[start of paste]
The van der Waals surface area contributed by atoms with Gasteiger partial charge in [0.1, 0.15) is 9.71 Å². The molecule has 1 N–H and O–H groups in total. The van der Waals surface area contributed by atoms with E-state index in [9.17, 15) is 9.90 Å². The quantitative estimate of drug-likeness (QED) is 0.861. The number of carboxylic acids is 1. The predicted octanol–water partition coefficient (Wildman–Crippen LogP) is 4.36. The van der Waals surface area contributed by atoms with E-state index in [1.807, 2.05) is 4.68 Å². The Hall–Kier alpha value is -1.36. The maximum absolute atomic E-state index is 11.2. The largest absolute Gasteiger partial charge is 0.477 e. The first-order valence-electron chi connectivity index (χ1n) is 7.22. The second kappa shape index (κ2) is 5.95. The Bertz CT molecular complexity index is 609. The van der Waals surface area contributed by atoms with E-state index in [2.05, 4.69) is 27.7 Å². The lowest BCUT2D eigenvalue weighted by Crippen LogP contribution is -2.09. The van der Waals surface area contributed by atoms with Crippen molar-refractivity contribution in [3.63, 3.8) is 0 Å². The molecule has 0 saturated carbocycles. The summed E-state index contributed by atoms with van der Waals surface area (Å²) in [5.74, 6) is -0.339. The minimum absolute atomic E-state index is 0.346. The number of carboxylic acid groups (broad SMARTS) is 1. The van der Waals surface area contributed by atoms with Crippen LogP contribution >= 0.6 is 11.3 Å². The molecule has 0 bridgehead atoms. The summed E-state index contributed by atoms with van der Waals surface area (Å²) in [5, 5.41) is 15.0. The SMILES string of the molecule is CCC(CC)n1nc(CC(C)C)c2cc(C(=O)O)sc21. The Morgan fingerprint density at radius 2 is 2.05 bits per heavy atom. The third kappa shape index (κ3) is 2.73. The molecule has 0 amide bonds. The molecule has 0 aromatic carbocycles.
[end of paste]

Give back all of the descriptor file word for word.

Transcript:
The van der Waals surface area contributed by atoms with Gasteiger partial charge in [0.1, 0.15) is 9.71 Å². The molecule has 1 N–H and O–H groups in total. The van der Waals surface area contributed by atoms with E-state index in [9.17, 15) is 9.90 Å². The quantitative estimate of drug-likeness (QED) is 0.861. The number of carboxylic acids is 1. The predicted octanol–water partition coefficient (Wildman–Crippen LogP) is 4.36. The van der Waals surface area contributed by atoms with E-state index in [1.807, 2.05) is 4.68 Å². The Hall–Kier alpha value is -1.36. The maximum absolute atomic E-state index is 11.2. The largest absolute Gasteiger partial charge is 0.477 e. The first-order valence-electron chi connectivity index (χ1n) is 7.22. The second kappa shape index (κ2) is 5.95. The Bertz CT molecular complexity index is 609. The van der Waals surface area contributed by atoms with E-state index in [2.05, 4.69) is 27.7 Å². The lowest BCUT2D eigenvalue weighted by Crippen LogP contribution is -2.09. The van der Waals surface area contributed by atoms with Crippen molar-refractivity contribution in [3.63, 3.8) is 0 Å². The molecule has 0 saturated carbocycles. The summed E-state index contributed by atoms with van der Waals surface area (Å²) in [5.74, 6) is -0.339. The minimum absolute atomic E-state index is 0.346. The number of carboxylic acid groups (broad SMARTS) is 1. The van der Waals surface area contributed by atoms with Crippen LogP contribution >= 0.6 is 11.3 Å². The molecule has 0 bridgehead atoms. The summed E-state index contributed by atoms with van der Waals surface area (Å²) in [5, 5.41) is 15.0. The SMILES string of the molecule is CCC(CC)n1nc(CC(C)C)c2cc(C(=O)O)sc21. The Morgan fingerprint density at radius 2 is 2.05 bits per heavy atom. The third kappa shape index (κ3) is 2.73. The molecule has 0 amide bonds. The molecule has 0 aromatic carbocycles.